KINNEY: About how management has been viewed at State and changed over the years? In the Seventies, the narrative about the Department was that “it did foreign policy.” This was a conceit, but it was truer then perhaps than twenty years later. Management is becoming a little bit more acknowledged and recognized as a necessity now, especially as the Department has become more of a program agency and perhaps less of a policy center. When I came I think it is fair to say that the Foreign Service still ran the Department of State, including at the Assistant Secretary and Deputy Assistant Secretary levels. Department personnel were more homogeneous with regard to education and background and therefore more cohesive. When I came in the Admin Cone in the FS was pretty seriously disdained, especially by Political Cone officers who really still ran the show. None of this is true today. Significantly, the Admin Cone is now called the Management Cone, which is attracting more MBAs and Business Management graduates than former Civil Service administrative types. So there is more modern management knowledge and experience in the Foreign Service today but less cohesion and less FS leadership at the top of the Department.
Q: You were drawing yourself up in a haughty pose when you said “do foreign policy.”
KINNEY: Yes. As I said, it was a reassuring conceit back then among the old guy political officers, especially. But the problem at the State Department, I believe, is its lack of institutional leadership and its lack of a single, unified and vibrant corporate cultures. Its culture is still fundamentally 20th century and divided between Foreign Service and Civil Service and the growing overlay of short-term, Schedule C [political appointees] leadership. There are people, pockets of people, working to change that, but it is an uphill battle. In large part because in my lifetime, as I recounted, the Foreign Service was split into two services—junior and senior—by the Foreign Service Act of 1980 in an effort to make us equivalent to the Civil service and vice versa.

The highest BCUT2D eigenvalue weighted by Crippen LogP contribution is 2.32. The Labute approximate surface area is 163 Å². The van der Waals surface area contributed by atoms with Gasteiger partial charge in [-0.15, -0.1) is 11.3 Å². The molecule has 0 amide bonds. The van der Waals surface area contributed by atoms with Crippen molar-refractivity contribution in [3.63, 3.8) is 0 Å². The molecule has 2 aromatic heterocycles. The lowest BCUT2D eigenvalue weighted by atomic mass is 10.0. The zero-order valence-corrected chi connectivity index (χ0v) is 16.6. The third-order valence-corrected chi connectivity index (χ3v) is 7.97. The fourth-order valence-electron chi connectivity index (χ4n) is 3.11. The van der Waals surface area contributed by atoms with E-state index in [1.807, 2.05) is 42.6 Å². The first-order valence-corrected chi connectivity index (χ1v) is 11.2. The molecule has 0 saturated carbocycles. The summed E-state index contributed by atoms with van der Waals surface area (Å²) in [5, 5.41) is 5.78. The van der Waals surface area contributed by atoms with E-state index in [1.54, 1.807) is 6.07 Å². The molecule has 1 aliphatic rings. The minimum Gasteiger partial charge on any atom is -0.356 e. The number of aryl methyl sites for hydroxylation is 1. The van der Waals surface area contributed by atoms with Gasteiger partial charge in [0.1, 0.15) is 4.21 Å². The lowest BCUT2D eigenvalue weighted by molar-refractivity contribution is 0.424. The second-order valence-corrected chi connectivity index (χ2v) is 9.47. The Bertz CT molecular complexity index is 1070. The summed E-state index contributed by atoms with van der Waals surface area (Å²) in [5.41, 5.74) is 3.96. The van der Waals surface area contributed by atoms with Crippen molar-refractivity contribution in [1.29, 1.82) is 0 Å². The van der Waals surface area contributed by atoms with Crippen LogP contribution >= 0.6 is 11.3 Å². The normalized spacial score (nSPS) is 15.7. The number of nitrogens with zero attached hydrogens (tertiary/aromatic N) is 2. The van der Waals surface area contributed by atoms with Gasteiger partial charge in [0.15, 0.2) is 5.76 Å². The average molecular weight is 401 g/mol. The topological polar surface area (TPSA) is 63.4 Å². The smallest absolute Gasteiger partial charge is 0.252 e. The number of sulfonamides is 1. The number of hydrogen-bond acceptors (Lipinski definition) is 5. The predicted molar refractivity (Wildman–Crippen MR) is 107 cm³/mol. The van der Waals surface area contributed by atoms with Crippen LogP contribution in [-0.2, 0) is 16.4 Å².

It was a pact with the devil. It meant a 20% salary increase for mid-level FSOs and should have been called the Mid-level Officer’s Financial Relief Act because that is what it was. That salary increase was what got everyone to support it, but as soon as they knew they were going to get the money, they turned it over to the “personnelists” and the Civil Servants, who then actually drafted the Act.
The drafters of the 1980 Act did not believe in a generalist Foreign Service officer corps. Bill Backus and I argued about “generalists” versus “specialists” ad nauseam; he wanted to create a Foreign Service more like the Civil Service, of which he was a part. He and the other drafters wanted to tie the Foreign Service to the Civil Service and create an equivalency that has never existed because the two personnel systems and cultures are so different. They also created something called LCEs, Limited Career Extensions, which seriously corrupted the Senior Foreign Service through their abuse, and then created an infamous senior surplus, the cost of which was the gutting of a generation of largely 01, political officers in the mid 1990’s. [Note: An FS-01 is equivalent to a GS-15 and is the level before entering the Senior Foreign Service.]
So today what do we have at the State Department? The vast majority of our FSOs have less than five years experience. You have officers expecting to be promoted to 01 who have done only their obligatory consular tour, maybe a tour in their cone, and one or two others.
Another pattern is that many entry level officers now have to do two consular tours, then return to the Department for a desk job and then go to Iraq or Afghanistan, where they do ops with the military. They have never done the first lick of what you would call mainstream diplomacy. One wonders what the impact of this will be on the system?
Now this is not to say that what they have been doing is not a kind of diplomacy; it is and it is utterly essential to the 21st century. But their experience to date is not a kind of work that has prepared them to come back into the civilized world and maintain proper relations and perform with long standing successful states and cultures. These more established states—be they developed or “emerging” like the BRICs [Brazil, Russia, Indonesia, and China], all value tradition and diplomatic savoir faire more than we, and they far outstrip the value and importance of either Iraq or Afghanistan.
I worry that we are not professionally forming and preparing the younger generation for mainstream diplomacy, which is still being practiced in all the serious countries of the world. The array of truly shocking attire and behavior (compared to other Foreign Ministries) one can see at the Department of State today begs questions about the standards and health of the organization.